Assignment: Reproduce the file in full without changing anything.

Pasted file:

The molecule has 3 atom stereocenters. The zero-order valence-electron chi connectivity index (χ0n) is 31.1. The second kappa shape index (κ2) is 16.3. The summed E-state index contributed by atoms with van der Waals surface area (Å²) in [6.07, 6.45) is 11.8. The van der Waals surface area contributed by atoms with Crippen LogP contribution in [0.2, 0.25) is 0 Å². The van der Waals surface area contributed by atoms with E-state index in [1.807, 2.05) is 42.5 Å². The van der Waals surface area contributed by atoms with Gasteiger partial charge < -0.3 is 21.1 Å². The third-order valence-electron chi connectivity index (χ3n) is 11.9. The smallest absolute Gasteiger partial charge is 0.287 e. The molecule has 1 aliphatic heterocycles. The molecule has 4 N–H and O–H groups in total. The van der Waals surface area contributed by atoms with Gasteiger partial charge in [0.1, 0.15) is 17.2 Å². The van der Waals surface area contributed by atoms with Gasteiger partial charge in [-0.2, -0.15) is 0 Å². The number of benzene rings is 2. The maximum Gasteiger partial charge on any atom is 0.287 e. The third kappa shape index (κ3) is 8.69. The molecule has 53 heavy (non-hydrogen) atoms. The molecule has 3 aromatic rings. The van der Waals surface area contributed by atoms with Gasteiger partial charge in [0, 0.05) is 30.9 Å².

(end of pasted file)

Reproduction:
The molecule has 3 atom stereocenters. The zero-order valence-electron chi connectivity index (χ0n) is 31.1. The second kappa shape index (κ2) is 16.3. The summed E-state index contributed by atoms with van der Waals surface area (Å²) in [6.07, 6.45) is 11.8. The van der Waals surface area contributed by atoms with Crippen LogP contribution in [0.2, 0.25) is 0 Å². The van der Waals surface area contributed by atoms with E-state index in [1.807, 2.05) is 42.5 Å². The van der Waals surface area contributed by atoms with Gasteiger partial charge < -0.3 is 21.1 Å². The third-order valence-electron chi connectivity index (χ3n) is 11.9. The smallest absolute Gasteiger partial charge is 0.287 e. The molecule has 1 aliphatic heterocycles. The molecule has 4 N–H and O–H groups in total. The van der Waals surface area contributed by atoms with Gasteiger partial charge in [0.1, 0.15) is 17.2 Å². The van der Waals surface area contributed by atoms with Gasteiger partial charge in [-0.2, -0.15) is 0 Å². The number of benzene rings is 2. The maximum Gasteiger partial charge on any atom is 0.287 e. The third kappa shape index (κ3) is 8.69. The molecule has 53 heavy (non-hydrogen) atoms. The molecule has 3 aromatic rings. The van der Waals surface area contributed by atoms with Gasteiger partial charge in [0, 0.05) is 30.9 Å².